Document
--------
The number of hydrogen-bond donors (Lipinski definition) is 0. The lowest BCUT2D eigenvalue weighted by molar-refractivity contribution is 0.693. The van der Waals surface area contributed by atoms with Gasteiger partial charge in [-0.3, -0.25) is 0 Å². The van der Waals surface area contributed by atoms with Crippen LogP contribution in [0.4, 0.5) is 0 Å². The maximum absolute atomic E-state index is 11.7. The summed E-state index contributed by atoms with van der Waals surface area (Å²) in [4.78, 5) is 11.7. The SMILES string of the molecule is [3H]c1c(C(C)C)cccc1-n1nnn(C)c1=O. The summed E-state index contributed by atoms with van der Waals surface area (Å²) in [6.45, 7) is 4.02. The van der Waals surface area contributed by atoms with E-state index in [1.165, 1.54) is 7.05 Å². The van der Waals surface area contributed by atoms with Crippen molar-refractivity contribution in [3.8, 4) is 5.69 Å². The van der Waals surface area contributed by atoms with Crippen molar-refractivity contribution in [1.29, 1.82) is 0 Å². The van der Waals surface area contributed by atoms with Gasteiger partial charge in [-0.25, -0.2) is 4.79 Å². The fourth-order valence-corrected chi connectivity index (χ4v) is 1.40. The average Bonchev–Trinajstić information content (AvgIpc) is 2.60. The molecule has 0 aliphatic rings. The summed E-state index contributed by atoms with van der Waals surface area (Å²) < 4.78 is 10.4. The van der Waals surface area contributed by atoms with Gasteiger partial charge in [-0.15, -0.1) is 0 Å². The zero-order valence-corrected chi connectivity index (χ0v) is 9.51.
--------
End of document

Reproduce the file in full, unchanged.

The number of hydrogen-bond donors (Lipinski definition) is 0. The lowest BCUT2D eigenvalue weighted by molar-refractivity contribution is 0.693. The van der Waals surface area contributed by atoms with Gasteiger partial charge in [-0.3, -0.25) is 0 Å². The van der Waals surface area contributed by atoms with Crippen LogP contribution in [0.4, 0.5) is 0 Å². The maximum absolute atomic E-state index is 11.7. The summed E-state index contributed by atoms with van der Waals surface area (Å²) in [4.78, 5) is 11.7. The SMILES string of the molecule is [3H]c1c(C(C)C)cccc1-n1nnn(C)c1=O. The summed E-state index contributed by atoms with van der Waals surface area (Å²) in [6.45, 7) is 4.02. The van der Waals surface area contributed by atoms with E-state index in [1.165, 1.54) is 7.05 Å². The van der Waals surface area contributed by atoms with Crippen molar-refractivity contribution in [3.8, 4) is 5.69 Å². The van der Waals surface area contributed by atoms with Crippen molar-refractivity contribution in [1.29, 1.82) is 0 Å². The van der Waals surface area contributed by atoms with Gasteiger partial charge in [-0.25, -0.2) is 4.79 Å². The fourth-order valence-corrected chi connectivity index (χ4v) is 1.40. The average Bonchev–Trinajstić information content (AvgIpc) is 2.60. The molecule has 0 aliphatic rings. The summed E-state index contributed by atoms with van der Waals surface area (Å²) < 4.78 is 10.4. The van der Waals surface area contributed by atoms with Gasteiger partial charge in [-0.15, -0.1) is 0 Å². The zero-order valence-corrected chi connectivity index (χ0v) is 9.51.